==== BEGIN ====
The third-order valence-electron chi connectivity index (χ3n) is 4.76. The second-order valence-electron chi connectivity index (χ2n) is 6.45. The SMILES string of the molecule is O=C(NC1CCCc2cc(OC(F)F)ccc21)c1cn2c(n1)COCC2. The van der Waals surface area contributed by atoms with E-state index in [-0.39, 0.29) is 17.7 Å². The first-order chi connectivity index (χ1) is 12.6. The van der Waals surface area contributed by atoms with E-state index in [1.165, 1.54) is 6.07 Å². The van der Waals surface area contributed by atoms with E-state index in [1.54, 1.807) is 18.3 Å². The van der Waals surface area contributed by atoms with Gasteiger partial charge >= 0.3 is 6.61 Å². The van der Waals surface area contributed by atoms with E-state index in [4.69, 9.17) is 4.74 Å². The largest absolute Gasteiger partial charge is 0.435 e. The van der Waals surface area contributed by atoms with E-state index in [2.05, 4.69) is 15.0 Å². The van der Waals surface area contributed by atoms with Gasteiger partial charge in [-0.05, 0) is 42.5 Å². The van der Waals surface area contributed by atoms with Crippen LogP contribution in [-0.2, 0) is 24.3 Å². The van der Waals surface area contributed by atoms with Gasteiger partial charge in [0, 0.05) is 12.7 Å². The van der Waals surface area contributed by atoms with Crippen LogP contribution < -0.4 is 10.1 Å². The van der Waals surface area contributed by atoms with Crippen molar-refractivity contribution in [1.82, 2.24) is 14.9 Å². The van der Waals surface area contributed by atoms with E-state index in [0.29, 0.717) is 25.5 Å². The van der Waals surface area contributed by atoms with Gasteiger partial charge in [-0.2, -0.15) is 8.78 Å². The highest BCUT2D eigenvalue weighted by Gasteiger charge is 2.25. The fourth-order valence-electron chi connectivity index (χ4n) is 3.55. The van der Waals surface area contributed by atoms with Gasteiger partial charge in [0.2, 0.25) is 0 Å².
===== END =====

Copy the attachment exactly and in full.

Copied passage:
The third-order valence-electron chi connectivity index (χ3n) is 4.76. The second-order valence-electron chi connectivity index (χ2n) is 6.45. The SMILES string of the molecule is O=C(NC1CCCc2cc(OC(F)F)ccc21)c1cn2c(n1)COCC2. The van der Waals surface area contributed by atoms with E-state index in [-0.39, 0.29) is 17.7 Å². The first-order chi connectivity index (χ1) is 12.6. The van der Waals surface area contributed by atoms with E-state index in [1.165, 1.54) is 6.07 Å². The van der Waals surface area contributed by atoms with E-state index in [1.54, 1.807) is 18.3 Å². The van der Waals surface area contributed by atoms with Gasteiger partial charge >= 0.3 is 6.61 Å². The van der Waals surface area contributed by atoms with E-state index in [4.69, 9.17) is 4.74 Å². The largest absolute Gasteiger partial charge is 0.435 e. The van der Waals surface area contributed by atoms with E-state index in [2.05, 4.69) is 15.0 Å². The van der Waals surface area contributed by atoms with Gasteiger partial charge in [-0.05, 0) is 42.5 Å². The van der Waals surface area contributed by atoms with Crippen LogP contribution in [-0.2, 0) is 24.3 Å². The van der Waals surface area contributed by atoms with Gasteiger partial charge in [0, 0.05) is 12.7 Å². The van der Waals surface area contributed by atoms with Crippen LogP contribution < -0.4 is 10.1 Å². The van der Waals surface area contributed by atoms with Crippen molar-refractivity contribution in [1.82, 2.24) is 14.9 Å². The van der Waals surface area contributed by atoms with E-state index in [0.29, 0.717) is 25.5 Å². The van der Waals surface area contributed by atoms with Gasteiger partial charge in [-0.2, -0.15) is 8.78 Å². The highest BCUT2D eigenvalue weighted by Gasteiger charge is 2.25. The fourth-order valence-electron chi connectivity index (χ4n) is 3.55. The van der Waals surface area contributed by atoms with Gasteiger partial charge in [0.2, 0.25) is 0 Å².